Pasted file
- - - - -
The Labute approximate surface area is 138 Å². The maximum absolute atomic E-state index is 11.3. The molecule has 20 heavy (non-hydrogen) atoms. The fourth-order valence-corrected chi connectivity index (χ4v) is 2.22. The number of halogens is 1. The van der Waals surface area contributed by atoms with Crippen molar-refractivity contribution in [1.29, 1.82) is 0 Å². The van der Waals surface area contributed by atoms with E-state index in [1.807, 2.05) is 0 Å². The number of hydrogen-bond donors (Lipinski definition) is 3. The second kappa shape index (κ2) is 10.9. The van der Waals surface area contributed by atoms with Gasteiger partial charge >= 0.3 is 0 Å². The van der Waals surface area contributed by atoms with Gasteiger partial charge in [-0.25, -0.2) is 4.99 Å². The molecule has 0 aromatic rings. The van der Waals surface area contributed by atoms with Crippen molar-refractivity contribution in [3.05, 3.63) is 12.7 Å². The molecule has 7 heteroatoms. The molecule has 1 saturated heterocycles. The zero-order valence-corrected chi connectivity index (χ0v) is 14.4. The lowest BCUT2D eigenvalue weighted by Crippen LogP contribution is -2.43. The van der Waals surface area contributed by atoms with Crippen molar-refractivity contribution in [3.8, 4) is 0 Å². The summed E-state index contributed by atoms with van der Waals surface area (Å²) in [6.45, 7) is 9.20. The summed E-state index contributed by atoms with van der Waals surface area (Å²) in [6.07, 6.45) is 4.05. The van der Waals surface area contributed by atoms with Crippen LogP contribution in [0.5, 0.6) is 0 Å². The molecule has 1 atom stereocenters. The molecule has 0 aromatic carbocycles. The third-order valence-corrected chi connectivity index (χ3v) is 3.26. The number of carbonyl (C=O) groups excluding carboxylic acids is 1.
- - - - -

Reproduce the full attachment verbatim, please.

The Labute approximate surface area is 138 Å². The maximum absolute atomic E-state index is 11.3. The molecule has 20 heavy (non-hydrogen) atoms. The fourth-order valence-corrected chi connectivity index (χ4v) is 2.22. The number of halogens is 1. The van der Waals surface area contributed by atoms with Crippen molar-refractivity contribution in [1.29, 1.82) is 0 Å². The van der Waals surface area contributed by atoms with E-state index in [1.807, 2.05) is 0 Å². The number of hydrogen-bond donors (Lipinski definition) is 3. The second kappa shape index (κ2) is 10.9. The van der Waals surface area contributed by atoms with Gasteiger partial charge >= 0.3 is 0 Å². The van der Waals surface area contributed by atoms with Gasteiger partial charge in [-0.25, -0.2) is 4.99 Å². The molecule has 0 aromatic rings. The van der Waals surface area contributed by atoms with Crippen molar-refractivity contribution in [3.05, 3.63) is 12.7 Å². The molecule has 7 heteroatoms. The molecule has 1 saturated heterocycles. The zero-order valence-corrected chi connectivity index (χ0v) is 14.4. The lowest BCUT2D eigenvalue weighted by Crippen LogP contribution is -2.43. The van der Waals surface area contributed by atoms with Crippen molar-refractivity contribution in [3.8, 4) is 0 Å². The summed E-state index contributed by atoms with van der Waals surface area (Å²) in [6.45, 7) is 9.20. The summed E-state index contributed by atoms with van der Waals surface area (Å²) in [6.07, 6.45) is 4.05. The van der Waals surface area contributed by atoms with Crippen LogP contribution in [0.5, 0.6) is 0 Å². The molecule has 1 atom stereocenters. The molecule has 0 aromatic carbocycles. The third-order valence-corrected chi connectivity index (χ3v) is 3.26. The number of carbonyl (C=O) groups excluding carboxylic acids is 1.